The leftist claim to sovereignty, as proposed by the likes of Sanders and Podemos has as its main enemy corporations and banks, not foreigners and refugees. The flows of finance and trade are the ones considered as truly menacing the well-being of territorial communities. In this view sovereignty is conceived as a club to be wielded by the many against the few, by ordinary citizens against the various power elites that are frustrating the people's will by using the disruptive effect of economic flows: bankers, corrupt politicians, lobbyists, and the like, as well as those supranational forces such as the Troika or the IMF all accused of interfering with the people’s will.

Furthermore, left-wing populists do not see popular sovereignty as necessarily encased in the nation-state. While leftwing populist leaders as Iglesias and Sanders have often mobilised patriotic sentiments, and have seen the nation as the most important scale of mobilisation, their view of sovereignty is more multi-scale and inclusive than the right-wing one. It encompasses the local, regional, national and continental level. For example in the Spanish context the local governments of Madrid and Barcelona have laid claim to the power of local jurisdiction to protect the local economy against internet companies as Airbnb,  overstep national housing laws and  offer refuge to migrants. Similarly Bernie Sanders in his support for protestors against the North Dakota Access Pipeline has defended the sovereign rights of Native American communities.

It is evident that in the contemporary globally interconnected world, for popular sovereignty to be effective it needs to be exercised also at the international level. The aftermath of Brexit and the harsh economic consequences it is producing is yet another demonstration that in today’s world the attempt by nation-states to go it alone is heading for a bitter defeat. This is why demands to democratise Europe by the DiEM movement led by the former Greek finance minister, Yannis Varoufakis, are so important.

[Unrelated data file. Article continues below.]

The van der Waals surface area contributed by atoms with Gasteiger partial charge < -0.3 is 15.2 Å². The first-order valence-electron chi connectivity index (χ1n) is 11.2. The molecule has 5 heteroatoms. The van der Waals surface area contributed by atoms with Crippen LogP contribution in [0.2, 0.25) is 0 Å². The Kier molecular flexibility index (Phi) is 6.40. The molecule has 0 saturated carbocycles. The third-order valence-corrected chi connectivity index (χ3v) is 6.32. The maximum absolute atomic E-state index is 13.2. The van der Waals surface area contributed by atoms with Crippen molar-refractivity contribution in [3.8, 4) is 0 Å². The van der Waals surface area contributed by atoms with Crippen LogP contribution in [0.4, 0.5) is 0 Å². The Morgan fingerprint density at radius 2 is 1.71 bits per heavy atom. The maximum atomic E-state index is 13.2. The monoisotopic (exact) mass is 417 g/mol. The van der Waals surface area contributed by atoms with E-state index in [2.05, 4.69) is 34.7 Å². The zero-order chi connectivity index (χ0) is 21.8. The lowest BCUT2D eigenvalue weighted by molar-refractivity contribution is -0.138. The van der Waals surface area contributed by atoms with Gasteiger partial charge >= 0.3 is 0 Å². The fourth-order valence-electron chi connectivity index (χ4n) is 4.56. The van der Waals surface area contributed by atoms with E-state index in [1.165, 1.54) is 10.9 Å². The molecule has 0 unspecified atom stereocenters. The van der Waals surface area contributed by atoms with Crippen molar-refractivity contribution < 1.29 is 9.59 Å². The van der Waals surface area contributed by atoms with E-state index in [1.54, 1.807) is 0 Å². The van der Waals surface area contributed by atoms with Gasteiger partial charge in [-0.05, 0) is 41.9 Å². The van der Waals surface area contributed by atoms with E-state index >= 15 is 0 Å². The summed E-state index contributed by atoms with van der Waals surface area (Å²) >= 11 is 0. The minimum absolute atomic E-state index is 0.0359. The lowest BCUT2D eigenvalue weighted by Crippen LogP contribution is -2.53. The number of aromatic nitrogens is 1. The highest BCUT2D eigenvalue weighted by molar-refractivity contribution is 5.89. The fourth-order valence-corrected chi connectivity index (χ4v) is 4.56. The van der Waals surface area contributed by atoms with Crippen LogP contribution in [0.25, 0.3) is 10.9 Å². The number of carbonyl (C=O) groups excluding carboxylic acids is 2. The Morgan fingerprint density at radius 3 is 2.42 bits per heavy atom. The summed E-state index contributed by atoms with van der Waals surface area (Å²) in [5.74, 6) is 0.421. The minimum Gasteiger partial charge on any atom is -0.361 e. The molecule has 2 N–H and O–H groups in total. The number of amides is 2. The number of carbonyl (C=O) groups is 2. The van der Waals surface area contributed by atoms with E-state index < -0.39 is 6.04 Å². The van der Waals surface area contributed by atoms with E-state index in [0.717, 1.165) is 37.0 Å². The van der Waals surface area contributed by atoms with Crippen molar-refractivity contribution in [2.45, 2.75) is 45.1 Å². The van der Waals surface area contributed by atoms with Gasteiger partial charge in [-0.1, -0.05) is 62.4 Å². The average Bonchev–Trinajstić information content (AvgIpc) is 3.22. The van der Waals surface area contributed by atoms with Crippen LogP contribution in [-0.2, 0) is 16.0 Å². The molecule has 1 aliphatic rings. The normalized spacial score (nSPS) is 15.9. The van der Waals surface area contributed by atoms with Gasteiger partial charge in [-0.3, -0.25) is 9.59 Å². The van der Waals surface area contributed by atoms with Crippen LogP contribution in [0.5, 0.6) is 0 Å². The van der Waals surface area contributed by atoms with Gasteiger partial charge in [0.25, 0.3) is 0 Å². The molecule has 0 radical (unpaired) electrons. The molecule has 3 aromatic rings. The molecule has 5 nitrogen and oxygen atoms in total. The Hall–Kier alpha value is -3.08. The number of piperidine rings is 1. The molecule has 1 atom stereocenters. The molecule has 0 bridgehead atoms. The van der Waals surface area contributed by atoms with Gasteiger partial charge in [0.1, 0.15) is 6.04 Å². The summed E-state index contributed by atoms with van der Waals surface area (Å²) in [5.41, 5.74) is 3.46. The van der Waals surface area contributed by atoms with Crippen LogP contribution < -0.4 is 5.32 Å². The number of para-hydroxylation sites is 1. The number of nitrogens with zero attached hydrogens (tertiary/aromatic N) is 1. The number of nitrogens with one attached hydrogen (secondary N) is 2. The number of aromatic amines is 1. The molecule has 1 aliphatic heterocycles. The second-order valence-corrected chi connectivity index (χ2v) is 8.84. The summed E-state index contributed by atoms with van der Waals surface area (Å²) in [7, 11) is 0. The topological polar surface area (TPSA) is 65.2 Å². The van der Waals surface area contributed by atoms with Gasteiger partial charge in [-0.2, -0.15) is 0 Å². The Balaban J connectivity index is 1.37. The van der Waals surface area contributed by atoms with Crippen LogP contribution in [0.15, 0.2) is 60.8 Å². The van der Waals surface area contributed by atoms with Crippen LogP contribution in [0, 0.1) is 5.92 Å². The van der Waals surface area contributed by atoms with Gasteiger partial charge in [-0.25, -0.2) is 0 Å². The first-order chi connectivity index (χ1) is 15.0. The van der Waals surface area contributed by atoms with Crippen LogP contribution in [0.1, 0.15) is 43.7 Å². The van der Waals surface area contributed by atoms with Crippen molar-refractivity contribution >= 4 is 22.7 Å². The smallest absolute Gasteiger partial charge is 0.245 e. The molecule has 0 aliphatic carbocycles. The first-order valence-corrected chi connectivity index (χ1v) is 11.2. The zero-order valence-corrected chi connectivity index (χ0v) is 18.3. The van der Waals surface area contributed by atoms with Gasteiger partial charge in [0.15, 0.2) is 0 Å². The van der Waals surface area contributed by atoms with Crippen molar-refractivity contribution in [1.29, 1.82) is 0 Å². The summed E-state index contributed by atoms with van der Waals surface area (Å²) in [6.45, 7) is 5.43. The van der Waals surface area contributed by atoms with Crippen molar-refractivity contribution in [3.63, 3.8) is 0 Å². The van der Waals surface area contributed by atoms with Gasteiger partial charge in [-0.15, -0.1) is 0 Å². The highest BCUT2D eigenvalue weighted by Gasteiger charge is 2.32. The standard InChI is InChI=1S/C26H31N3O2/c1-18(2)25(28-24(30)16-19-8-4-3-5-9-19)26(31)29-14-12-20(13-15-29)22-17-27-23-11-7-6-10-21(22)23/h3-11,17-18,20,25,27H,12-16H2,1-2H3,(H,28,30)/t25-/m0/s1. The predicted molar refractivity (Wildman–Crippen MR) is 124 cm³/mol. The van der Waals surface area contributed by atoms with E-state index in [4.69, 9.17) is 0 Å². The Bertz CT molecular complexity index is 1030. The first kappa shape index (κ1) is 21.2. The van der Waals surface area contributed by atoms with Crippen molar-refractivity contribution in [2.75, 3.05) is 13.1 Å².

Porous borders

A progressive view of sovereignty needs to accept that the nation-state is not the only space for sovereignty, but that in the contemporary world sovereignty operates at different scales which all have their legitimacy, and all can be utilised as a means to pursue progressive political agendas. We live at a time at which the locus of sovereignty is uncertain as last demonstrated by the High Court rule on Brexit. In these times we are called to rethink and reinvent sovereignty to fit the changing contours of territory and institutions. We need to develop an understanding of sovereignty in which  territory is not conceived of as a walled-off space, but as a space delimited by porous borders, open to migrants and refugees and closed to speculative capital flows and rogue forms of global trade.

The future will tell us which of these visions of sovereignty will prevail in the post-neoliberal landscape and whether it will be leftwing or rightwing populists those who will win the battle for hegemony. At the moment rightwing populists seem to have the upper hand, in the ownership of this idea, partly because of the way in which most people continue to associate sovereignty exclusively with the nation-state, and partly because of the hesitations of the Left in laying claim to sovereignty.

What is clear is that the Left cannot allow itself the luxury of leaving the discourse of sovereignty to the Right. Demands for sovereignty spring from all too real experiences of social suffering and humiliation which the neoliberal demolition of sovereign power has unleashed. They have to be carefully listened to. To respond to rage and disarray caused by the economic, political and moral crisis of neoliberalism, the Left urgently needs to construct a progressive view of sovereignty in which territorial control does not mean the exclusion of foreigners, but inclusion of local, national and transnational communities in decisions that affect their collective destiny.